On 1/10/2012 10:02 AM, Murray S. Kucherawy wrote:
Those aren't queueing states though; they're metadata about the message.
I think I don't understand what this means.
The example given was "spam", which strikes me as a label attached to a
message somehow (perhaps as metadata) and not a phase of message handling
enroute to its destination.
This suggests a confusion about the clause. Does it provide a label to explain
the specific Received field or does it label the message? I think that having
it used as a label for the message is just plain wrong. Put those somewhere else.
Use of the clause requires a new Received header field. The condition the
'none' value seems intended for is for typical header fields as are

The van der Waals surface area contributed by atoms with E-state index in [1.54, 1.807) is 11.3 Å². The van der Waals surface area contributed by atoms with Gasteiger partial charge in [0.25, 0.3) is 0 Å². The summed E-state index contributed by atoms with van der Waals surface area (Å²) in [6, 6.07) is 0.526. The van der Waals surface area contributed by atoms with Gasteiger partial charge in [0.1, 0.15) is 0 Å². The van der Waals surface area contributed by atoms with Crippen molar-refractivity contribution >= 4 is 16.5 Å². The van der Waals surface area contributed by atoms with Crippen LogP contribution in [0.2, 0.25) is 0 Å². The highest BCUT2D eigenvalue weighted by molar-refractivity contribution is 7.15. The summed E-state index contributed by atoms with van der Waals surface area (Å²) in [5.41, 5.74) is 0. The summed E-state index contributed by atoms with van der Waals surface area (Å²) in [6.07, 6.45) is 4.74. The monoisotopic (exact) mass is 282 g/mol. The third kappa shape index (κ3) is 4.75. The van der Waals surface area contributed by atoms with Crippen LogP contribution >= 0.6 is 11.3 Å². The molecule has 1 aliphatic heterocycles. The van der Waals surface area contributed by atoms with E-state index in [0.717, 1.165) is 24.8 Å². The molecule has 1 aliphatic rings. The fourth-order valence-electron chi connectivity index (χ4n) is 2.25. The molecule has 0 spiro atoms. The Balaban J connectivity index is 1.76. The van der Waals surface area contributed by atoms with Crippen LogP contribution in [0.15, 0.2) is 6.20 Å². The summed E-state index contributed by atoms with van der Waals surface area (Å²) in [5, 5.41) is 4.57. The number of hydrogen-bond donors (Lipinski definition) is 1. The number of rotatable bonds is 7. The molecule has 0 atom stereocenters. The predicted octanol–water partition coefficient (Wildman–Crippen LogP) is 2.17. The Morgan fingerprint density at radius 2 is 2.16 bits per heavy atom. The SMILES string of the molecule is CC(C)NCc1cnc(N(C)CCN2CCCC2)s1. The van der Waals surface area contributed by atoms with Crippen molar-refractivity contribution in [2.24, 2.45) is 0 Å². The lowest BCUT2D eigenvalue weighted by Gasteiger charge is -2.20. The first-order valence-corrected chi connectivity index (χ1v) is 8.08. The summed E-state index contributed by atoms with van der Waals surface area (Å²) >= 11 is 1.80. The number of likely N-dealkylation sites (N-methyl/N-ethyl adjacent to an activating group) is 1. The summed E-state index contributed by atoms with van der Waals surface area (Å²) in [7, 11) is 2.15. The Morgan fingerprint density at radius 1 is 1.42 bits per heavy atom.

generated today. Either these should get meaningful labels or the existing
label 'other' should suffice.
I think "other" implies the message is entering some kind of queue state that
will introduce an atypical delay, where "none" is an explicit statement that
this is not the case. They are semantically different.
OK. Putting this simplistically, we already have lots of Received: fields being
generated and we should have a clause value that covers this
probably-uninteresting set? I suggest "normal" or somesuch, not "none". The
message, /is/ after all, making a transition. Whatever state or queue it just
entered, it does exist.